- Louis Richards

September 17, 1862: 5th PA Emergency Militia

Read the previous day here.

After we enjoyed, more or less, a night's rest hardly worth mentioning we received marching orders without stating the exact time; but our good Officers who treated their men so affectionately "like a father treats his children," awakened us about 5 o'clock in the morning.  In the afternoon of the 17th we left Camp Horn [near Chambersburg, PA] in haste, without knowing exactly where we were going; but the breaksmen told us that we were going to Dixie.  On the same day the battle of Antietam Creek was fought, in which the army of the Potomac, under Gen. McClellan, crowned itself with the laurels of victory.  About midnight we crossed the line of Pennsylvania and arrived at Hagerstown.  After a short march from the depot, in the darkness we halted in one of the principel [sic] streets, when the order "Rest" rang along the line.  

Never was an order more promptly obeyed, for each one being fatigued gladly sought refuge on the hard pavement.  During this time the superior Officers were consulting with one another, what measures to adopt, wether [sic] to move forward to Boonsboro or to go back to the line of Pennsylvania.  Several Companies began to sing patriotic tunes in the midst of a secession den. - Silence like death reigned in the streets.  The windows only were dimly illuminated.

The sweet sounds of music appeared like the spirits of our departed sires rising from their graves, inspiring us with an ardent love and zeal towards our country.  Only one Union man stepped out stating that he had two sons in the federal army, and ordered his servant to refresh us with a drink of water.  We arrived at Hagerstown exactly 48 hours after the rebels had evacuated the town.  We marched for hours in full equipment double quick time, without knowing where we were to halt.  Some murmured that we were to have an engagement on the morrow.  Every one of us, except a few complaining creatures on Canon fever patients, were resolutely determined to stand of fall like men.  The officers finally decided to remain on an eminence north of the town, until morning, awaiting further orders.  

Expecting a sudden attack of the enemy's cavalry we slept on our arms for about two hours, on the dusty soil of Maryland. 

I embraced my musket like a romantic lover his darling bride, praying "Lord of hosts, lead me to victory or death", and fell asleep.

September 17, 1862: 2nd PA Emergency Militia (J. Witmer)

Read the previous day here.

We were awakened just before daylight with orders to pack our knapsacks and prepare to march. We hastily got our blankets rolled up, and all our goods packed into our knapsacks with the exception of our plate and tin-cups and awaited breakfast fully expecting to be hurried off immediately. We got coffee and fresh beef for breakfast this morning, with crackers as usual.  I wrote my first letter home this morning, telling of adventures. We heard very heavy cannonading which continued all day in the direction of Harpers-Ferry.  We afterwards learned that it was the Antietam battle. Still the orders to march did not come, and we waited patiently until night came, when we thought certainly we would be allowed to sleep once more in our shanties, in anticipation of which I drove in a couple of stout stakes just above where I lay to prevent my being rolled out again in the night. I had just got my stakes driven, and was thinking how completely every thing was fixed when we received orders to fall in. We now had 50 rounds of cartridge given us (I had 10 rounds before which made 60.) and were told that we were to march to the railroad to get transportation, for Hagerstown. Every one seemed in good spirits, they apparently did not know that in order to reach that place, the state line had to be crossed. We marched about 1 ½ miles before arriving at the railroad, and then waited a long time for the cars, they finally came, but owing to some mistake they had another regiment on board and we had to wait till morning. We lay down on the ground in our blankets without any fires, and in spite of our hard beds and the cold, slept quite soundly.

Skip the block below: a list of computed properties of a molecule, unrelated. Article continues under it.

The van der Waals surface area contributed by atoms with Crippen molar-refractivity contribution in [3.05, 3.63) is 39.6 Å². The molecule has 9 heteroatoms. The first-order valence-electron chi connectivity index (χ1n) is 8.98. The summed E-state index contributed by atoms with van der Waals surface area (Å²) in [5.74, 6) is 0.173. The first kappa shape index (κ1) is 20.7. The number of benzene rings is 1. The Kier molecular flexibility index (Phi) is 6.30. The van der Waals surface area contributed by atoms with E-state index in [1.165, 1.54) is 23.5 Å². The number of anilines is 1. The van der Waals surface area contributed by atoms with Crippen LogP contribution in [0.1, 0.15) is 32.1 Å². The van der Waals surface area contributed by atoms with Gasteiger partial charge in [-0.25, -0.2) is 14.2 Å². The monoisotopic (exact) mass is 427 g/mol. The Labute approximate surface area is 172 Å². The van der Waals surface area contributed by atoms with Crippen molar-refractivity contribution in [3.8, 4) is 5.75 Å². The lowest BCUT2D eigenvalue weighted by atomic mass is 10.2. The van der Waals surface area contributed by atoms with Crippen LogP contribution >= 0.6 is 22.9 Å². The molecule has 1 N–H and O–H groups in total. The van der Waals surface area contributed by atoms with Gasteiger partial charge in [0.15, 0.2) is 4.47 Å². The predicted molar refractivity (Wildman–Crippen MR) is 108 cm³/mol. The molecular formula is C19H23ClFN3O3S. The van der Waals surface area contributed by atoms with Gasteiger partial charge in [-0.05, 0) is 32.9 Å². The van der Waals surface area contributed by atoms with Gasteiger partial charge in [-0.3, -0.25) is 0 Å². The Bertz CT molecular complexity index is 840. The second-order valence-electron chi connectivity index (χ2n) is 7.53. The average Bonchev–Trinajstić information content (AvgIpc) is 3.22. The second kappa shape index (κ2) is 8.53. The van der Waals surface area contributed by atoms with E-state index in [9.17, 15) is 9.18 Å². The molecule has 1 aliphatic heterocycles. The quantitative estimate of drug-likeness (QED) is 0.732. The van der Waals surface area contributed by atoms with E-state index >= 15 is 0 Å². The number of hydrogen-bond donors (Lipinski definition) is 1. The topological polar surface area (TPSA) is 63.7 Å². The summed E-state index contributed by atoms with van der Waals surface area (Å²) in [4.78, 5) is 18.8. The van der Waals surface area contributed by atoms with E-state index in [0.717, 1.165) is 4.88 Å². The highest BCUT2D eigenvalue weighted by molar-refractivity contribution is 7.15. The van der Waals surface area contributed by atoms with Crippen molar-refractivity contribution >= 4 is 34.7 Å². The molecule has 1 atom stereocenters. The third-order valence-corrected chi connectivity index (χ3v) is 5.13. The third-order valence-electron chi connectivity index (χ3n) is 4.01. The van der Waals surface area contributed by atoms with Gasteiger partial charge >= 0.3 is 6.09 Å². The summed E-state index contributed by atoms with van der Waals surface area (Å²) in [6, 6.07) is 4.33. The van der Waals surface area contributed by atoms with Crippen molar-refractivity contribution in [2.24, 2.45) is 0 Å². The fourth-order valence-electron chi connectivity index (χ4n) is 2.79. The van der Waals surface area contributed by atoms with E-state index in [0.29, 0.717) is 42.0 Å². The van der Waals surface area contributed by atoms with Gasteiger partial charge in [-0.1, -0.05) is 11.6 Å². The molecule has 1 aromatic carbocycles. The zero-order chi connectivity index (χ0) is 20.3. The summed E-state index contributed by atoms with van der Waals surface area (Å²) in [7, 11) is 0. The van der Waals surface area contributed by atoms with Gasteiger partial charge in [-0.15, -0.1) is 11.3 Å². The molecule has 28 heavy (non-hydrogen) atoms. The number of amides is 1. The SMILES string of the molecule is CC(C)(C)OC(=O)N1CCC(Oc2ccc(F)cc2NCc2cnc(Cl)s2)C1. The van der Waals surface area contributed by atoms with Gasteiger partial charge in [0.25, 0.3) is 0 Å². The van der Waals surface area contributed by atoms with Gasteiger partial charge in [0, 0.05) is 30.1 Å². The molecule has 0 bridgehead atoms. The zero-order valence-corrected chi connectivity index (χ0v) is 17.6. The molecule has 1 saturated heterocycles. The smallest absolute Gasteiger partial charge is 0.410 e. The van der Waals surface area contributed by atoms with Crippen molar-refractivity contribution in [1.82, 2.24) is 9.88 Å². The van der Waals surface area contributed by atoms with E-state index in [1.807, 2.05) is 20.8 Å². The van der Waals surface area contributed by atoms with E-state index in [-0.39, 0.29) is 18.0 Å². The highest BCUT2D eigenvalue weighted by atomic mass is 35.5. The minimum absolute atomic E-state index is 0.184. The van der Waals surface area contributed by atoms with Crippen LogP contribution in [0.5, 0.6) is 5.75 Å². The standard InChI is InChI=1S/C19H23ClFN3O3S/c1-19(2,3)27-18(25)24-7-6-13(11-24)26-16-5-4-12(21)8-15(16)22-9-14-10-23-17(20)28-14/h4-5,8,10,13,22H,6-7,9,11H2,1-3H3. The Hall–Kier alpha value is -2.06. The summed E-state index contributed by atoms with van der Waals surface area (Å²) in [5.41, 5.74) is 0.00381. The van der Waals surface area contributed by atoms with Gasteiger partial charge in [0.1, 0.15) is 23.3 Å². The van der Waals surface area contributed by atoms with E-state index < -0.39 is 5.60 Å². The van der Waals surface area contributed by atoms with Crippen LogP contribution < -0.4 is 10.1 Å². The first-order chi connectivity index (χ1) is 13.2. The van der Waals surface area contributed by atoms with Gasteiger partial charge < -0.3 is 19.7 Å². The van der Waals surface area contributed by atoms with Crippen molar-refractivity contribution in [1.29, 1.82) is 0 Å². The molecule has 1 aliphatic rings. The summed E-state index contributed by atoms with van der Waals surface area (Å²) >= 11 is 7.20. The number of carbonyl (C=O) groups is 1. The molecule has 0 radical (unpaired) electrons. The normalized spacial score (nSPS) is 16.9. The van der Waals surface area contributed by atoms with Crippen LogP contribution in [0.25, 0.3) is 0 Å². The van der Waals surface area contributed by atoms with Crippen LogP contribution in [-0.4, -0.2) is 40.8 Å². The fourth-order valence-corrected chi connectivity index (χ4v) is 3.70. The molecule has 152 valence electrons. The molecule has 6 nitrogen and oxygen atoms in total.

- John Witmer

September 17, 1862: 7th PA Emergency Militia

Before being sworn into state service for the "emergency", the 7th Pennsylvania Emergency Militia had been known as the 3rd Regiment Infantry Gray Reserves from Philadelphia.  With hostilities growing in 1861, the Grey Reserves had been organized, and made up of National Guard regiments from the city.  The National Guard was not what we think of today, however, it was a well trained and well equipped militia unit that could be called upon by State and Federal government.  Many such units provided the back bone of the famed Pennsylvania Reserves, which were originally intended to act as Pennsylvania's last line of defense at the outbreak of the Civil War, before they were sent to Washington to strengthen the Union ranks after the disaster at the Battle of 1st Bull Run.  Upon the reorganization, the 3rd Regiment was designated as the "1st Regiment of the Brigade" (the Gray Reserves), and was then referred to as the 1st Regiment National Guard of Pennsylvania.  

The 7th PA Emergency Militia was among the very few military organizations that were accepted into state service as an already organized regiment.  Generally, after Gov. Curtin's call of Sept. 4, militia companies arrived in Harrisburg, organized into Regiments, and then sent south toward Maryland.  Being allowed to keep their regimental structure allowed the 7th to be quickly transported to Harrisburg, and then quickly transferred down the Cumberland Valley Railroad to Hagerstown.  There was some displeasure at losing their familiar Regimental designation (1st Regiment), and being given a new one (7th PA Emergency Militia).  However, with their presence in the Emergency Militia, Pennsylvania was assured of at least one unit with solid military training and cohesion.